Author Andy Medici

The United States Coast Guard is asking small businesses for bids from small businesses for about 580 swords and accompanying scabbards, according to a solicitation posted on Fed Biz Opps on May 23. The solicitation is only for small businesses who are able to supply officer swords with specialized grips, pommels and blades with the appropriate insignia. Small businesses have until June 3, at 5 p.m. to submit their proposals. Here are some sketches of the scabbards in question. The rest are available here.

The Senate Homeland Security and Governmental Affairs Committee voted May 21 to limit the federal dollars spent on oil paintings of government officials – and restrict who gets to have themselves painted. The aptly named Responsible Use of Taxpayer Dollars for Portraits Act of 2013, co-sponsored by Senators Jeanne Shaheen, D-N.H., and Tom Coburn, R-Okla., would permanently cap the amount of each painting to $20,000 and would limit those eligible to those in line for presidential succession. While the government is currently prohibited from spending money on oil paintings of government officials the ban lasts only through this fiscal year,…

On May 8, the House Armed Services Committee voted on the National Defense Authorization Act of 2015 – about 15 minutes after midnight. The committee voted on hundreds of amendments and debated the legislation for more than 12 hours before finally passing it. You have probably heard some of the highlights of whats in the bill, but here is a longer list of stuff that made it in that you might not have heard about. Now remember, the bill still needs to be voted on by the full House and then by the Senate, so there are still changes that…

Things are getting scary out west for federal workers. On May 6 on Interstate 15 in Utah a pair of masked men in a pickup truck rode up beside a Bureau of Land Management car and, brandishing a gun and holding a note reading “you need to die” before driving off. The license plate was covered with duct tape and law enforcement has yet to locate the vehicle or the suspects. Jeff Krauss, spokesman for BLM, said the agency is looking into the matter with the help of law enforcement. “Threats against BLM employees will not be tolerated.  We are…

On Oct. 1, 2013 the federal government became the victim of a gridlocked Congress and began to shut down. Hundreds of thousands of workers were furloughed without notice while many more kept working – unsure of when they would be paid. Just one day later the 50 or so employees at the Bureau of Land Management’s Cliffside Gas Field – the last remaining federal helium plant – breathed a sigh of relief. The facility had only been allowed to operate until Oct. 7, but Congress had managed to finalize legislation that would keep the facility open for more than six…

You know your wedding day will be memorable when it triggers a series of environmental reviews and a proposed rule from the federal government. That is definitely the case for a lucky person named “Ellie,’ whose planned wedding fireworks display on June 27 about 1.5 miles into the Long Island Sound near Greenwich, Conn., had to be approved by the U.S. Coast Guard. Because the fireworks will be launched from a barge in navigable waterways, the Coast Guard had to perform an environmental impact review and formally establish a temporary safety zone. “This temporary rule proposes to establish a safety…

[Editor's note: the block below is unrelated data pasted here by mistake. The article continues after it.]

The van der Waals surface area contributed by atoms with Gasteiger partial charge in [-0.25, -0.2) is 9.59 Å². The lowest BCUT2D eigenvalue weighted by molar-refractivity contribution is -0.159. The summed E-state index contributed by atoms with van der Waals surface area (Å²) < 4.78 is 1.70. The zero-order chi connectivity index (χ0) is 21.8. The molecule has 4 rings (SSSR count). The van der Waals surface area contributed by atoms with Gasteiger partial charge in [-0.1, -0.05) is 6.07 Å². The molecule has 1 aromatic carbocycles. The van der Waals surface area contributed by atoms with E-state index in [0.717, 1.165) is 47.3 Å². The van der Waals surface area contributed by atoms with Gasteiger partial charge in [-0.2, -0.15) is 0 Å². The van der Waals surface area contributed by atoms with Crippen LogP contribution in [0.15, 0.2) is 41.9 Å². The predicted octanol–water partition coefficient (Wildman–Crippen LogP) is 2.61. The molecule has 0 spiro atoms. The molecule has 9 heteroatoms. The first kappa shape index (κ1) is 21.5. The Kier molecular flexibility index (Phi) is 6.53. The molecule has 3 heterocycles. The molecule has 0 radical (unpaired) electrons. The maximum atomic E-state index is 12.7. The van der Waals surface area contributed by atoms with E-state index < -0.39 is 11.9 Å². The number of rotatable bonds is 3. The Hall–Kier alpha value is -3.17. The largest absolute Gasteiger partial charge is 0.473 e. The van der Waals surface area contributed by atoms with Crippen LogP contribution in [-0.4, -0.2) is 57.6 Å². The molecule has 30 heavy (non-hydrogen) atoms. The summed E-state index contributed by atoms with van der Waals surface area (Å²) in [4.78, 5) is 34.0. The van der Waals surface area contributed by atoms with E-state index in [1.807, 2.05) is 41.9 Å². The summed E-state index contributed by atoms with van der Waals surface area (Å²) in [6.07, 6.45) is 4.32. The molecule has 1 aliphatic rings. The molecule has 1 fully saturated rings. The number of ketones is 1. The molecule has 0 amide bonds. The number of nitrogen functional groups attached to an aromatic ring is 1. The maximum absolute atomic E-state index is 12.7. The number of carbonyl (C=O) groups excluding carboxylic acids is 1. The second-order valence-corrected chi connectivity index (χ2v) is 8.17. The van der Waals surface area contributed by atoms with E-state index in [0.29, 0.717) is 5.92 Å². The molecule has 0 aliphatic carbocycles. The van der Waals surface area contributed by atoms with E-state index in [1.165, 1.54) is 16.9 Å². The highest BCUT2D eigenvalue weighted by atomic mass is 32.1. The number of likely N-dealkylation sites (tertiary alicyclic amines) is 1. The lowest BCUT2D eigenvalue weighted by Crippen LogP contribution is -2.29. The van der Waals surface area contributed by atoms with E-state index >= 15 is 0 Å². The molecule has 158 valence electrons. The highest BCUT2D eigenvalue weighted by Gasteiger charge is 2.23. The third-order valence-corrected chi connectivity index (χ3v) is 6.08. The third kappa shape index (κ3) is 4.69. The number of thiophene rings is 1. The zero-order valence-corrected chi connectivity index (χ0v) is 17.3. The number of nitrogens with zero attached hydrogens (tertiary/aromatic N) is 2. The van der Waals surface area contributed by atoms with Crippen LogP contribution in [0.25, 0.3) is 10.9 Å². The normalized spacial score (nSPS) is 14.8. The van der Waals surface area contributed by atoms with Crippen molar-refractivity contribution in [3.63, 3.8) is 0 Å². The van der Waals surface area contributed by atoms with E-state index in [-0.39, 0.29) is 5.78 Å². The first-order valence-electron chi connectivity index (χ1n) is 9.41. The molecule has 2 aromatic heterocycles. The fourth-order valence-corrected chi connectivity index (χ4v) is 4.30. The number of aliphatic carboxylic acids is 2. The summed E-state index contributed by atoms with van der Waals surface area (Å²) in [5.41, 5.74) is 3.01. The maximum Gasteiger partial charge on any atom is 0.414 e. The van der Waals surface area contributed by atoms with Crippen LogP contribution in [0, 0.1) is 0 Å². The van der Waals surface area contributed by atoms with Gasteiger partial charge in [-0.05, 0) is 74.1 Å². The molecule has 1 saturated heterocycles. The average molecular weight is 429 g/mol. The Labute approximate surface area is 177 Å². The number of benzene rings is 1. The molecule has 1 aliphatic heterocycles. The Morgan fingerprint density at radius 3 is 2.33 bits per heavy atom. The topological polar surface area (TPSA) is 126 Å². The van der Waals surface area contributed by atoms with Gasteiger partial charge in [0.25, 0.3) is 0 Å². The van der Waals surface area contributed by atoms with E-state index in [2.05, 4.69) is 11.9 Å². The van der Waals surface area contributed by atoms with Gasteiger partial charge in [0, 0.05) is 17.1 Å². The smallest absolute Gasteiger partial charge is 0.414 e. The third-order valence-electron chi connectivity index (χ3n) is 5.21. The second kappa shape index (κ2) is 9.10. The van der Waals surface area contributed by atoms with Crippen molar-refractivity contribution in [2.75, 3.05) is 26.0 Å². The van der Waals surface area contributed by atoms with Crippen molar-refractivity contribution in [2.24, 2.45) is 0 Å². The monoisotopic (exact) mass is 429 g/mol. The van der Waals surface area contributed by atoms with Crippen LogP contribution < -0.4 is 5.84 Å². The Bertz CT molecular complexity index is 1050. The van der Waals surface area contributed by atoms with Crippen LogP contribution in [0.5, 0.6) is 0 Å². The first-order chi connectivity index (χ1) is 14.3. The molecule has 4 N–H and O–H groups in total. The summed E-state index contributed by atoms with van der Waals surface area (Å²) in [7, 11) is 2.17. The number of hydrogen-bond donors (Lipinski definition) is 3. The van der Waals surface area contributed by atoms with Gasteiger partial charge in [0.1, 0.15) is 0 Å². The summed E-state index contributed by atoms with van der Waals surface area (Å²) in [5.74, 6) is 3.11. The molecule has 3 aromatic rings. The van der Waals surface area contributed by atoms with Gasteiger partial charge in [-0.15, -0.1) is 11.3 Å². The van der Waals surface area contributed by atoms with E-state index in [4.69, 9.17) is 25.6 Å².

Every year at the end of August nearly 70,000 people descend on Black Rock Desert in Pershing County, Nevada to take part in the celebration of radical self expression known as Burning Man. And for many people it’s synonymous with drug use and burning a giant wooden man in the middle of the desert. But according to the Bureau of Land Management — which has jurisdiction over government land and the Burning Man festival grounds in particular — the number of people cited or arrested is quite low for its size and duration. In 2013 only 6 people out of…

Braulio Castillo first became famous when he was the subject of a House investigation into how he parlayed a 30-year-old prep school ankle injury into getting $500 million in contracts in the form of a special service-disabled veteran status for his company Signet Computers. He suffered the injury while attending the U.S. Military Academy Preparatory School in 1984 but played football the next year at the University of San Diego. In 2012 he filed a claim with the Veterans Affairs office to get the special status as a service-disable veteran. His special status helped get his company Signet Computers (renamed…

So lets have a little bit of fun today. It seems that every group, school and town is getting a list, so lets add federal employees to those groups! Feel free to add your own at the bottom of the blog. 1. When people shout “high five!” and your first thought is “over my dead body. 2. Jan. 1 doesn’t even hold a candle to Oct. 1. Its the cleanest slate you can imagine. 3. You give your children 180 days to respond to a new rule you are proposing. Corollary: You refer to your family as “stakeholders.” 4. You…

On March 7 22-year-old Taylor Blake Martin and Seth Andrew Stephenson pleaded guilty in court to harassing an endangered species by luring an adult manatee and its calf to a dock and then “cannonballing” on top of them. Martin and Stephenson then posted a video of the incident on Facebook, which brought it to the attention of the U.S. Fish and Wildlife Service. Martin and Stephenson face a year in prison and a maximum $50,000 fine. After the video was posted on Facebook, several people commented on it.  In response to a post that expressed displeasure with Martin’s actions, Martin…

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